When the great and the good look back on the deeds of Manuel Pellegrini in high office at Manchester City, it is probable that the name Kermit Erasmus will not figure too prominently in the story of his Mancunian achievements. Right now, however, it is a name, or even a pair of words, doing the rounds. For it was Kermit, the lively Supersport United substitute, who nailed City's coffin lid shut with a second goal to confirm a famous victory for the hosts over their esteemed English visitors and their brand-new Chilean manager.
It is true that certain names seem to have been grafted together for the long run, chiselled out of the rock for us to treasure and remember: Salvatore "Big Pussy" Bonpensiero; Britt Ekland; J. Edgar Hoover; Wim Wenders; Ice-T; John Steinbeck; Norman St John-Stevas and of course Jimmy Frizzell are just a few examples that spring to mind.
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City's Chilean boss will this evening be busying himself with bigger thoughts than footballers named after "Muppet Show" characters. His work has begun and in Pretoria on Sunday it began in earnest. "Fitness is the main priority," he was heard to utter shortly after the finish of a typically bitty, scrappy return to the green grass for a total 23 City players still perhaps in a gentle multicoloured reverie about palm tree-dotted beaches and nights out in Las Vegas. Kermit and the Gang will have sounded the wake-up call loud and clear.
"Statler: What have you got for an opening act this time? A Chinese gorilla dancing ballet?
Kermit: Cancel the opening number."
But now to work.
Studying the shape of a match in which the away side fielded two entirely different teams is likely to lead one to some sketchy early conclusions. It is often the case that players needed to be offloaded are still prancing around in these early games so that would-be suitors can have a long look at them in the flesh. Others, like Maicon, have not even made the flight south. Even at this early point, it would seem one or two issues have already been clipped from the worksheet by Pellegrini.
It was hard not to watch Gareth Barry with a touch of nostalgia, those slow turns in midfield with the backside stuck into any invader of his space unlikely to feature high on Pellegrini's menu for the early season games. The likes of Dedryck Boyata and Juventus target Aleksandar Kolarov must also have been playing for the transfer galleries.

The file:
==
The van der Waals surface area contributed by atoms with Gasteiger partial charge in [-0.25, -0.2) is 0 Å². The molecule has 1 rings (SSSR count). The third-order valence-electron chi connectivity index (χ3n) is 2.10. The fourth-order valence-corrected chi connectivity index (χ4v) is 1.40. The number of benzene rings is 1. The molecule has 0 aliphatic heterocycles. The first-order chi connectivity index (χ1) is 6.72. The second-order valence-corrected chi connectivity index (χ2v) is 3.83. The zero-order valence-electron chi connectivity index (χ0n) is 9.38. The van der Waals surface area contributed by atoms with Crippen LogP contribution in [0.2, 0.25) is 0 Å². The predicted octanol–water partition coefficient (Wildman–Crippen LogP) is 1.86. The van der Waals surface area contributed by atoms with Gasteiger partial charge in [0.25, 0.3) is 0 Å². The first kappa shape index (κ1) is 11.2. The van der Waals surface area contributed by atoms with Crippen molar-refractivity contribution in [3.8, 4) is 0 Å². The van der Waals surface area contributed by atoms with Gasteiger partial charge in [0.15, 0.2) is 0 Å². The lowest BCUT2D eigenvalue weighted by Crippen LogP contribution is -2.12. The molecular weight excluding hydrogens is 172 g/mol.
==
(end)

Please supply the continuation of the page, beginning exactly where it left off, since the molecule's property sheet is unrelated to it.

City, of course, have previous when it comes to embarrassing starts in South Africa. In 2009-10 a seemingly straightforward opener against Orlando Pirates became too much for Mark Hughes' men ("Moneybags Manchester City made to walk the plank by Orlando Pirates" squawked the Daily Mail excitedly on that occasion). While only a few remain from those halcyon early days of the Abu Dhabi Dawn, the likes of Tal Ben Haim and Javier Garrido were soon to be jettisoned for bigger and better names -- as, of course, was the manager himself.
Still, looking at the ebb and flow of a chaotic and lethargic performance, it was reassuring that among all the fashionable talk of Pellegrini's much vaunted 4-3-3, City's "shape" still incorporated a giant gap at left back where Kolarov might or might not have been asked to play. Instead Dutti made hay while the sun shone. Talk of the need for a striker or two had thankfully not been playing on Edin Dzeko's mind, as he calmly reproduced some of his very best lamp-post impersonations from last season's repertoire.
To give City's opponents their due, Supersport United were fast, eager and well-drilled. Adept at collapsing onto the turf when in the vicinity of a light blue shirt (particularly if it was being worn by the man-mountain Micah Richards), they played the angles and got in behind a static and jumbled-up City defence.
As looseners go, it will have lubricated a few joints and exercised a few brain cells, but that is probably as far as it goes for this early-season curtain-raiser. As Statler and Waldorf might have said: "Just when you think the show is terrible, something wonderful happens. It ends."